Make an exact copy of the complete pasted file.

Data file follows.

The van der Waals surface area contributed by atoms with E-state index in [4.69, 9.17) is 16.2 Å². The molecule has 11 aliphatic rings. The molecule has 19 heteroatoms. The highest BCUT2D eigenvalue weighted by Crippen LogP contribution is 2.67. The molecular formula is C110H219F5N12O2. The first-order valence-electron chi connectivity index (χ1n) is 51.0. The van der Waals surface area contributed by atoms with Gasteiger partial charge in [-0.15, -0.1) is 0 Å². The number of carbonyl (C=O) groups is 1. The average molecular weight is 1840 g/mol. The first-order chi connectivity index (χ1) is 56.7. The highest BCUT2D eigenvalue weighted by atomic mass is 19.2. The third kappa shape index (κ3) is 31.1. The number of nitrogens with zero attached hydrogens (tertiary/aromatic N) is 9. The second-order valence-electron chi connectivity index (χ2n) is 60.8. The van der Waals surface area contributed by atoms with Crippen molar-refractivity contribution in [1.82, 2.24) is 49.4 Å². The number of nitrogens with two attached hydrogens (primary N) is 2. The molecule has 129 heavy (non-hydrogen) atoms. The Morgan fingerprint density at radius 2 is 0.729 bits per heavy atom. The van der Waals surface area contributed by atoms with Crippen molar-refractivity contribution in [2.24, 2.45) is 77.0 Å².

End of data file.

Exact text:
The van der Waals surface area contributed by atoms with E-state index in [4.69, 9.17) is 16.2 Å². The molecule has 11 aliphatic rings. The molecule has 19 heteroatoms. The highest BCUT2D eigenvalue weighted by Crippen LogP contribution is 2.67. The molecular formula is C110H219F5N12O2. The first-order valence-electron chi connectivity index (χ1n) is 51.0. The van der Waals surface area contributed by atoms with Gasteiger partial charge in [-0.15, -0.1) is 0 Å². The number of carbonyl (C=O) groups is 1. The average molecular weight is 1840 g/mol. The first-order chi connectivity index (χ1) is 56.7. The highest BCUT2D eigenvalue weighted by atomic mass is 19.2. The third kappa shape index (κ3) is 31.1. The number of nitrogens with zero attached hydrogens (tertiary/aromatic N) is 9. The second-order valence-electron chi connectivity index (χ2n) is 60.8. The van der Waals surface area contributed by atoms with Crippen molar-refractivity contribution in [1.82, 2.24) is 49.4 Å². The number of nitrogens with two attached hydrogens (primary N) is 2. The molecule has 129 heavy (non-hydrogen) atoms. The Morgan fingerprint density at radius 2 is 0.729 bits per heavy atom. The van der Waals surface area contributed by atoms with Crippen molar-refractivity contribution in [2.24, 2.45) is 77.0 Å².